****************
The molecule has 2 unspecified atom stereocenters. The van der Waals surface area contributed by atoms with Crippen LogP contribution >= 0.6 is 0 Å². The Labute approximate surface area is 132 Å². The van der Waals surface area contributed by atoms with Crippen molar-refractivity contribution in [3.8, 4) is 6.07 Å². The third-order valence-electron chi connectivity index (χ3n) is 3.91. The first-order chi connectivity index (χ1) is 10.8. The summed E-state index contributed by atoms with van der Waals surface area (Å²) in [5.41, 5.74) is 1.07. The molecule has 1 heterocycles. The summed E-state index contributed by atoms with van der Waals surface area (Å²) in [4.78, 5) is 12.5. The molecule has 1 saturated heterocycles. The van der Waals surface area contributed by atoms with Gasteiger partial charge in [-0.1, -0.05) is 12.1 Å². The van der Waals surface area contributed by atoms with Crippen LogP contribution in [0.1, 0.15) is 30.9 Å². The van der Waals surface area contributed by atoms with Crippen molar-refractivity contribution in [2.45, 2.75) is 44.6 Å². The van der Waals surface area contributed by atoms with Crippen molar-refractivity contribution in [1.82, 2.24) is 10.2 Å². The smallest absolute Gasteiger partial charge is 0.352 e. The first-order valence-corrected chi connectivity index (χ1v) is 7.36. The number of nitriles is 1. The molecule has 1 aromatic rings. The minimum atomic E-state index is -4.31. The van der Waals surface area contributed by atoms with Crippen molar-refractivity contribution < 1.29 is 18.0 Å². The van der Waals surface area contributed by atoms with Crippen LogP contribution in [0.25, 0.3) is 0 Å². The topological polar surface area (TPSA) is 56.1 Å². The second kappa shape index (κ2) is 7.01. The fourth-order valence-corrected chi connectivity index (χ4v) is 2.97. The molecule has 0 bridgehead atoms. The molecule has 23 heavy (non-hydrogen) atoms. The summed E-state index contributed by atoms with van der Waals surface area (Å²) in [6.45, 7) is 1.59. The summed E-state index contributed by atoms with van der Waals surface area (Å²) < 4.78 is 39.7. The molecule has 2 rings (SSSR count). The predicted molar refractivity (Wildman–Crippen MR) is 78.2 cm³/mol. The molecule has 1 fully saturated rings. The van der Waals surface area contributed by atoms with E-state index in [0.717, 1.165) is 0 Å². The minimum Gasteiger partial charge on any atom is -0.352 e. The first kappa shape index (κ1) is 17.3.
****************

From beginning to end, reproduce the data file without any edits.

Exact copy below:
The molecule has 2 unspecified atom stereocenters. The van der Waals surface area contributed by atoms with Crippen LogP contribution >= 0.6 is 0 Å². The Labute approximate surface area is 132 Å². The van der Waals surface area contributed by atoms with Crippen molar-refractivity contribution in [3.8, 4) is 6.07 Å². The third-order valence-electron chi connectivity index (χ3n) is 3.91. The first-order chi connectivity index (χ1) is 10.8. The summed E-state index contributed by atoms with van der Waals surface area (Å²) in [5.41, 5.74) is 1.07. The molecule has 1 heterocycles. The summed E-state index contributed by atoms with van der Waals surface area (Å²) in [4.78, 5) is 12.5. The molecule has 1 saturated heterocycles. The van der Waals surface area contributed by atoms with Gasteiger partial charge in [-0.1, -0.05) is 12.1 Å². The van der Waals surface area contributed by atoms with Crippen LogP contribution in [0.1, 0.15) is 30.9 Å². The van der Waals surface area contributed by atoms with Crippen molar-refractivity contribution in [2.45, 2.75) is 44.6 Å². The van der Waals surface area contributed by atoms with Crippen molar-refractivity contribution in [1.82, 2.24) is 10.2 Å². The smallest absolute Gasteiger partial charge is 0.352 e. The first-order valence-corrected chi connectivity index (χ1v) is 7.36. The number of nitriles is 1. The molecule has 1 aromatic rings. The minimum atomic E-state index is -4.31. The van der Waals surface area contributed by atoms with Crippen molar-refractivity contribution < 1.29 is 18.0 Å². The van der Waals surface area contributed by atoms with Crippen LogP contribution in [0.25, 0.3) is 0 Å². The topological polar surface area (TPSA) is 56.1 Å². The second kappa shape index (κ2) is 7.01. The fourth-order valence-corrected chi connectivity index (χ4v) is 2.97. The molecule has 0 bridgehead atoms. The molecule has 23 heavy (non-hydrogen) atoms. The summed E-state index contributed by atoms with van der Waals surface area (Å²) in [6.45, 7) is 1.59. The summed E-state index contributed by atoms with van der Waals surface area (Å²) < 4.78 is 39.7. The molecule has 2 rings (SSSR count). The predicted molar refractivity (Wildman–Crippen MR) is 78.2 cm³/mol. The molecule has 1 fully saturated rings. The van der Waals surface area contributed by atoms with E-state index in [0.717, 1.165) is 0 Å². The minimum Gasteiger partial charge on any atom is -0.352 e. The first kappa shape index (κ1) is 17.3.